Yes, indeed, dear Mama did appear half naked in public, just like the sensibly dressed young ladies in the cartoon.

Thackeray’s Vanity Fair, published in 1847-48, was illustrated by the author who showed his characters dressed in “contemporary” clothes.

Tastes had changed, as Thackeray explained:

It was the author’s intention, faithful to history, to depict all the characters of this tale in their proper costume, as they wore them at the commencement of this century…I have not the heart to disfigure my heroes and heroines by costumes so hideous; and have, on the contrary, engaged a model of rank dressed according to the present fashion.

Similarly, the painting Before Waterloo by Henry Nelson O’Neil (1868) has not an Empire waistline in sight.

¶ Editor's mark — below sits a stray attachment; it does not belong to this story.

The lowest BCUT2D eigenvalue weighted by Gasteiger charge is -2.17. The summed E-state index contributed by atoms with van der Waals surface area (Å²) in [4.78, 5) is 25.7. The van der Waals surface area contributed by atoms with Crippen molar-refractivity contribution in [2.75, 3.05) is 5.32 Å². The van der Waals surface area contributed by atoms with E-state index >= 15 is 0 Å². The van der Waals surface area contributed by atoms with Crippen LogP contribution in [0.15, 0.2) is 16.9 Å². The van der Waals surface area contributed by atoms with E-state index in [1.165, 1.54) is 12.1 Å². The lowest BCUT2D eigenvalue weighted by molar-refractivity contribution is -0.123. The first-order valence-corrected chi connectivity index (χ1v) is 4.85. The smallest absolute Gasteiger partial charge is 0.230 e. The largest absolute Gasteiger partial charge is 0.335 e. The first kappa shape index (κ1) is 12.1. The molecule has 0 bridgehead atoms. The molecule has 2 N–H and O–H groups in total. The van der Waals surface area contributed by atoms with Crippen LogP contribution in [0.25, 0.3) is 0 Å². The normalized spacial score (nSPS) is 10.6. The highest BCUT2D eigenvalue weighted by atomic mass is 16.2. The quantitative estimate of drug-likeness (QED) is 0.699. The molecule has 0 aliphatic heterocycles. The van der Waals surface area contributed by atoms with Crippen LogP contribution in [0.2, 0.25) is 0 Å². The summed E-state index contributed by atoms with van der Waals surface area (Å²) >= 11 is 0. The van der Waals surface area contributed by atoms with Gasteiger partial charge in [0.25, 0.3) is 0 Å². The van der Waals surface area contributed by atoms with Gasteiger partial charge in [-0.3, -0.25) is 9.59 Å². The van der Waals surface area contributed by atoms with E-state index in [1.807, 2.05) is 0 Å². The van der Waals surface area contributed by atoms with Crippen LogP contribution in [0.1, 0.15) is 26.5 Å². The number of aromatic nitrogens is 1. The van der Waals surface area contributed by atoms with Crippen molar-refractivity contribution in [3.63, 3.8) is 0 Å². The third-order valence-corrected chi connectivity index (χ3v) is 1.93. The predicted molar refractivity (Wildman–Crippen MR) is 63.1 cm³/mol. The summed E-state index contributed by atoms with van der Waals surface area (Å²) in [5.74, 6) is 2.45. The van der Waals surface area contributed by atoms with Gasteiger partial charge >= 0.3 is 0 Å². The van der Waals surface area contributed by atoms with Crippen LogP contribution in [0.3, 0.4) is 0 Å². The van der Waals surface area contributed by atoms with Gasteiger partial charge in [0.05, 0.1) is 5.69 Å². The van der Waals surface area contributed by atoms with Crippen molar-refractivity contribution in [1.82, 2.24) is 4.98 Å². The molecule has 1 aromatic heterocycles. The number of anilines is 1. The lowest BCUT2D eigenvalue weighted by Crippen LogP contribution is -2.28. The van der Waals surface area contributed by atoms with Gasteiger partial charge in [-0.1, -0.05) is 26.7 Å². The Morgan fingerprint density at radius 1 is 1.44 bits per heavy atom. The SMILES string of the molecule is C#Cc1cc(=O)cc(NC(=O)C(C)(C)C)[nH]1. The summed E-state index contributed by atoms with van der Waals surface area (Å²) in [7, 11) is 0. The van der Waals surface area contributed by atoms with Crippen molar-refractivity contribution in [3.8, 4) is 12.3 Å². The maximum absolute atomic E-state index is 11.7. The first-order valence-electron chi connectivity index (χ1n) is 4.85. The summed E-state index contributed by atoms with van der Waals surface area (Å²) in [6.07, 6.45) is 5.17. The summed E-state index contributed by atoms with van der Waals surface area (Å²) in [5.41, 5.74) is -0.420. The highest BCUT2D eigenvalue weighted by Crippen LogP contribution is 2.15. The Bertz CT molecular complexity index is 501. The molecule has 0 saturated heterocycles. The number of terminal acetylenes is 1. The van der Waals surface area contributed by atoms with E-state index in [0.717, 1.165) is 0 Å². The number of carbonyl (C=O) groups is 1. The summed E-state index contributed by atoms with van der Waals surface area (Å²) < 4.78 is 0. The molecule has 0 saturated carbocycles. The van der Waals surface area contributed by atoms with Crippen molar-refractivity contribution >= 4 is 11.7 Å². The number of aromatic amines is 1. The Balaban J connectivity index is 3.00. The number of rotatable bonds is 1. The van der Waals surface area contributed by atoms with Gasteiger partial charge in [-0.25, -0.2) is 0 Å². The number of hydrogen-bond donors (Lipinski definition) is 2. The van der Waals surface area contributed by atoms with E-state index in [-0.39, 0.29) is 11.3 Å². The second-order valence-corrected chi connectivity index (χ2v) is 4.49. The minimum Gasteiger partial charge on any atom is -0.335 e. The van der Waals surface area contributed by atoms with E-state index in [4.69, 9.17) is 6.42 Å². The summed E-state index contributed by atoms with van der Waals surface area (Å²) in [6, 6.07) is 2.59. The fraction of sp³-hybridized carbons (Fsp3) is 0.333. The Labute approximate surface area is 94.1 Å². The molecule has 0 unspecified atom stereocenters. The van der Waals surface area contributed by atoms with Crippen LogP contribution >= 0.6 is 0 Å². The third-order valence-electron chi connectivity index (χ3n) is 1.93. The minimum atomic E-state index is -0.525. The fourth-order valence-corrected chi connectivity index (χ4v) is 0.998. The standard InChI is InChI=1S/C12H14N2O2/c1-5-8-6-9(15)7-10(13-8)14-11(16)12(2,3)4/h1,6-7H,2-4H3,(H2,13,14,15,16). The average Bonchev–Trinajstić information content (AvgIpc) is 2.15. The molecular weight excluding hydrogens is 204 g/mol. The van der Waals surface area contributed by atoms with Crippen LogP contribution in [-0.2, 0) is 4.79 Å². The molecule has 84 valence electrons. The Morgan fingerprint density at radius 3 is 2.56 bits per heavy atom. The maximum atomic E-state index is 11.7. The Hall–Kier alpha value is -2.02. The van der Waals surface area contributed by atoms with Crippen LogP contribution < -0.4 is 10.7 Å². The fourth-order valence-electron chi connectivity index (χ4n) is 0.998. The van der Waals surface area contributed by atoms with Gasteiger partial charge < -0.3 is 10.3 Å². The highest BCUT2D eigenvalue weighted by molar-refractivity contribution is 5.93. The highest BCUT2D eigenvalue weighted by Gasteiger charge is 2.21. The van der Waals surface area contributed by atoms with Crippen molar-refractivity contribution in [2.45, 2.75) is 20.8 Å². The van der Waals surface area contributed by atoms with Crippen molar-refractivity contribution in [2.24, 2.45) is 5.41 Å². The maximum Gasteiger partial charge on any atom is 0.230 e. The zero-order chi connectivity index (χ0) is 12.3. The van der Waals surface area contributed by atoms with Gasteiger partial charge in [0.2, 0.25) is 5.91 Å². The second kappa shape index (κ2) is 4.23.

But within a couple of decades tastes had changed once again and with the passing of time came a certain nostalgia for the past. A genre of painting emerged that showed the big bad Regency as being pretty, cute, and innocent.

Marcus Stone (1840-1921), Dickens’ friend and later illustrator, painted a series of genre scenes such as this one. It’s related to his painting In Love that HarperCollins, bless their heart, used for the cover of The Rules of Gentility (same characters, same silly hat, same ribbon and basket, and he still hasn’t plucked up the courage to propose to her!).

Kate Greenaway (1846-1901) also idealized the period.

When you’re reading or writing do you ever consider that the Regency is going to become the Victorian age? Do you want to? Can you imagine the family portraits becoming objects of embarrassment?